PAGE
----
6.      Protect biodiversity

Growing a wide range of food varieties helps maintain biodiversity and the accompanying genetic diversity.

Maintaining diversity is vital for meeting the challenges of the future…particularly in light of climate change, because rapid environmental changes (such as we are facing with climate change) makes it very difficult to adapt genetically, and this is what typically leads to mass extinctions.  If we confine our food sources to a very small genetic pool of a few species, our food supply would be unlikely to survive the rapid environmental changes we are starting to see.

7.      Because gardening is good for you

Gardening is good for your body, mind and soul.

Gardening can provide you with exercise, as gentle or vigorous as you like.

  • Because it is usually weight-bearing, gardening is good for strengthening your bones as well your muscles.
  • All gardening helps keep you supple.
  • Vigorous gardening can give you an aerobic work-out
  • Exercise helps you sleep better and reduce your risk of diabetes and cardiovascular disease.

Gardening is great for reducing stress, improving focus and boosting your mood.

And gardening connects you to nature and your primal state, largely by your senses.

8.      To teach your children or grandchildren where food comes from

Otherwise they think it comes from a shop.

9.      For fun and friendship

Home-grown food helps build your community.  You can share produce, seeds, and seedlings with neighbours, which saves everyone money and helps build resilient communities.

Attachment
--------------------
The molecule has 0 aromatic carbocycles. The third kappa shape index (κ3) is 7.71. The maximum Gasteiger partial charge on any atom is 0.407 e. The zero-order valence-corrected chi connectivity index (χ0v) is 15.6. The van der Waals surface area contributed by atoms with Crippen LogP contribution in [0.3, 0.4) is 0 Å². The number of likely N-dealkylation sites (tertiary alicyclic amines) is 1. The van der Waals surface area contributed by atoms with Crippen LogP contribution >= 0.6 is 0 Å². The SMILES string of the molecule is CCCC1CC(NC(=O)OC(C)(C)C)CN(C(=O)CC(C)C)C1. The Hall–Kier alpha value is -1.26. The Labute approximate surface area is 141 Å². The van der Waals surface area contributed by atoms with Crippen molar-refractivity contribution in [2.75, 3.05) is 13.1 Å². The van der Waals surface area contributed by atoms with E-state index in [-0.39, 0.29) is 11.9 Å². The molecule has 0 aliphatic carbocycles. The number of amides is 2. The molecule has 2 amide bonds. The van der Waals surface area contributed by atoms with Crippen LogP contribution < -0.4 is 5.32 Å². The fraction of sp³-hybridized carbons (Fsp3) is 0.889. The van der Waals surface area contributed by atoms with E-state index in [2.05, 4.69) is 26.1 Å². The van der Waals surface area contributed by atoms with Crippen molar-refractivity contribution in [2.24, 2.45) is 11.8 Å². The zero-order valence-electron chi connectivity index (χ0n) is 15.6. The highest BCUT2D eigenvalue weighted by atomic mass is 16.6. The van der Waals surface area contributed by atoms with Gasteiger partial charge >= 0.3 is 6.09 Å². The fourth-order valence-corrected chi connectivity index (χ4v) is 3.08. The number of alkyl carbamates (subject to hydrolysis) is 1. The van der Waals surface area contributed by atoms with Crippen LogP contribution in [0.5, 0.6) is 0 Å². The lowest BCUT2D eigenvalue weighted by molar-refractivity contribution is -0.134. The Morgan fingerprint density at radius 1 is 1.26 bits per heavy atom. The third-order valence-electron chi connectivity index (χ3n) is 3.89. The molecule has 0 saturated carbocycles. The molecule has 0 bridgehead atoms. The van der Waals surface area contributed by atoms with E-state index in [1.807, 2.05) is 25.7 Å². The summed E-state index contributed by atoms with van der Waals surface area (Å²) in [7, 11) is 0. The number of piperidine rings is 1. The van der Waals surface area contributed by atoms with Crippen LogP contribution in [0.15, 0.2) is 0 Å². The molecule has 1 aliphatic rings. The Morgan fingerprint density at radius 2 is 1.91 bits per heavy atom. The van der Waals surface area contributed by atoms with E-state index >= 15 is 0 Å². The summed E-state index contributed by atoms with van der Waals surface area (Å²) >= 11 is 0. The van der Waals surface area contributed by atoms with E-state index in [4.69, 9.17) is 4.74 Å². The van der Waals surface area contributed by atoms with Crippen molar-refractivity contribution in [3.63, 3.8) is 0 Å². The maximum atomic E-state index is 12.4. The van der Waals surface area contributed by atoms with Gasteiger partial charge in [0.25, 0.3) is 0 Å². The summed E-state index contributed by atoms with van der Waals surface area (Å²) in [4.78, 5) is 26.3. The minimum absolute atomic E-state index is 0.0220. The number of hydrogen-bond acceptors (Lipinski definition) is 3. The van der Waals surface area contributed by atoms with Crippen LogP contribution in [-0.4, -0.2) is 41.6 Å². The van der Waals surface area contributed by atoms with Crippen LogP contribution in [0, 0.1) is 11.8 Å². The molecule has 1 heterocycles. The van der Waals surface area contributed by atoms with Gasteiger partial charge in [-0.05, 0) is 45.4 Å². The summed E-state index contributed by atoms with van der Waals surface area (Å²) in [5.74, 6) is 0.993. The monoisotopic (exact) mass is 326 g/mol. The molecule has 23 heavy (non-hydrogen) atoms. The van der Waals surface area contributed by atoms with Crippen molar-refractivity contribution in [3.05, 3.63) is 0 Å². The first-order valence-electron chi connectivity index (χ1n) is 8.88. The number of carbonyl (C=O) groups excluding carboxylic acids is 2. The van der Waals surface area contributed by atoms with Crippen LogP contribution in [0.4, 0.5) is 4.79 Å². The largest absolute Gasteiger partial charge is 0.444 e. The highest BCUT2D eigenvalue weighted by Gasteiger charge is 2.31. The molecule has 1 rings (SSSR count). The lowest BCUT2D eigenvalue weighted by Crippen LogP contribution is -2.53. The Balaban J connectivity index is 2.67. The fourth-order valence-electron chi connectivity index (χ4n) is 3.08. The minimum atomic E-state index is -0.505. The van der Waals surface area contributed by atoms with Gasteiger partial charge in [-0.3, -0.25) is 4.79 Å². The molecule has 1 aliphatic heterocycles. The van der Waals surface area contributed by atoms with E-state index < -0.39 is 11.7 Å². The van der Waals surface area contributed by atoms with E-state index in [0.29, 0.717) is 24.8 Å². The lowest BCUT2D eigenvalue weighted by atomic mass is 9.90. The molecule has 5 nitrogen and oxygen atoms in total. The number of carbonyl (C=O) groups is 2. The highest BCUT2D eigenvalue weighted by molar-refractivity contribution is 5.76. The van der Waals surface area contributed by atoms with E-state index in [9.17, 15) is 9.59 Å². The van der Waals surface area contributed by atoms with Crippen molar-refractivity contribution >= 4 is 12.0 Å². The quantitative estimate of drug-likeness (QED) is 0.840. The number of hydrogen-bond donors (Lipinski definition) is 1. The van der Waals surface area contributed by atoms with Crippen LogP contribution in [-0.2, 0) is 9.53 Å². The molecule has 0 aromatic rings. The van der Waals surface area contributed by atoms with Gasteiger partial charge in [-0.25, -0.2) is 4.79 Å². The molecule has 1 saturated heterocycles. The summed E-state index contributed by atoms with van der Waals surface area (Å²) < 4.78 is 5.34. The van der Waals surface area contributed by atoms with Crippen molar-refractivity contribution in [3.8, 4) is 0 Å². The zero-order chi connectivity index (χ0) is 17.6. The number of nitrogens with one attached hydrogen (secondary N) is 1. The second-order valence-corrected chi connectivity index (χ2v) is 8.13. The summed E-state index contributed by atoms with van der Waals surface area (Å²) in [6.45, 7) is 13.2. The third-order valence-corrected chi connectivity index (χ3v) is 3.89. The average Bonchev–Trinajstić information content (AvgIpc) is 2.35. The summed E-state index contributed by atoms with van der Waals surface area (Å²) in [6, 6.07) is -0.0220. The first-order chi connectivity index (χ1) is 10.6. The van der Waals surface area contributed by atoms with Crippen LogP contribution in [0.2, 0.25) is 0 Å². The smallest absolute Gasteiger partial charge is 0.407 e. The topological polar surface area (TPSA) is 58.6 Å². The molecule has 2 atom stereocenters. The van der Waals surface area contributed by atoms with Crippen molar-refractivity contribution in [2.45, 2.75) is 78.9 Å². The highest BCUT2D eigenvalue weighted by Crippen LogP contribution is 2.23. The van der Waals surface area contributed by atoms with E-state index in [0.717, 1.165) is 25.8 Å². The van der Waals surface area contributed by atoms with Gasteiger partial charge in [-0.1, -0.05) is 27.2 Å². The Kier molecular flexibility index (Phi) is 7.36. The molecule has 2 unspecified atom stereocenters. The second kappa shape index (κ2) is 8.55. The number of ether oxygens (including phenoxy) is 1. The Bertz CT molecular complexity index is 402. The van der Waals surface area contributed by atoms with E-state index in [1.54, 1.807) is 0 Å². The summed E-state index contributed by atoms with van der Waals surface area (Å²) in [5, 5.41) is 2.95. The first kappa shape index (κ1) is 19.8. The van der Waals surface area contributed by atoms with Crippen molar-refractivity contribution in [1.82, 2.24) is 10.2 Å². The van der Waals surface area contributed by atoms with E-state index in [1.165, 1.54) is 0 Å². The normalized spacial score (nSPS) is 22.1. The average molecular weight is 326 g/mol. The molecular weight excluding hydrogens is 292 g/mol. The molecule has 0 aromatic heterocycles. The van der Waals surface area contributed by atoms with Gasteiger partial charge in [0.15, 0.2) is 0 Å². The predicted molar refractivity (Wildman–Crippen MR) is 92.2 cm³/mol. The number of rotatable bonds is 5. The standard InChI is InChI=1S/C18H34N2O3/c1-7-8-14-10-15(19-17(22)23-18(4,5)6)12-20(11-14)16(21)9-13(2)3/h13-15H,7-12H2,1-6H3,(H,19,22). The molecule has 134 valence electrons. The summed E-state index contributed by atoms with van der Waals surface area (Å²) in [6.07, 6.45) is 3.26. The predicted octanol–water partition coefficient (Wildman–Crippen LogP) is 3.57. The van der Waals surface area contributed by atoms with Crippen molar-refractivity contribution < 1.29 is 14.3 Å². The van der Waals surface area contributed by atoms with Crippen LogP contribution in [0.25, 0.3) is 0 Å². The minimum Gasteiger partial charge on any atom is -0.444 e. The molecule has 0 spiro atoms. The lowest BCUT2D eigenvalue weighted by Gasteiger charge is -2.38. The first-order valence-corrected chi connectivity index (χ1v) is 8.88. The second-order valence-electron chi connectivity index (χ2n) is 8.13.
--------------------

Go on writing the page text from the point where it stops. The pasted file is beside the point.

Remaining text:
And when you grow your own food, you can grow some weird and wonderful shapes…like hugging carrots. 🙂

10.  So you will have food

This is obvious : if you grow food, you will have food.

But did you know that you could NEED to grow your own food sooner than you might think, because of a convergence of crises as we reach or exceed the Earth’s biophysical limits?

These crises that have begun or that we are approaching rapidly include climate change and reducing availability of oil, water and arable land.  For example, land available for agriculture is reducing, partly because we keep building on it and partly because topsoil is blown or washed away.

Julian Cribb’s book The Coming Famine: The Global Food Crisis and What We Can Do to Avoid It explains how these crises have arisen and work together to threaten our food supplies by the middle of this century (in some areas it’s already happening)…and some ideas for dealing with this problem.

Food security is an issue, but growing food locally (like in your garden or on your balcony) is one of the best ways of addressing that issue and building the resilience of food supplies.

Learning and practising how to grow your own food now so you can have food in the future is probably the best reason to grow your own food.  And if you need further convincing, I encourage you to read The Coming Famine: The Global Food Crisis and What We Can Do to Avoid It.

Thoughts?  Just leave your comments in the Reply box below…or send me a voice message by clicking on the tab on the right.

Till next time…be gentle to yourself and our world!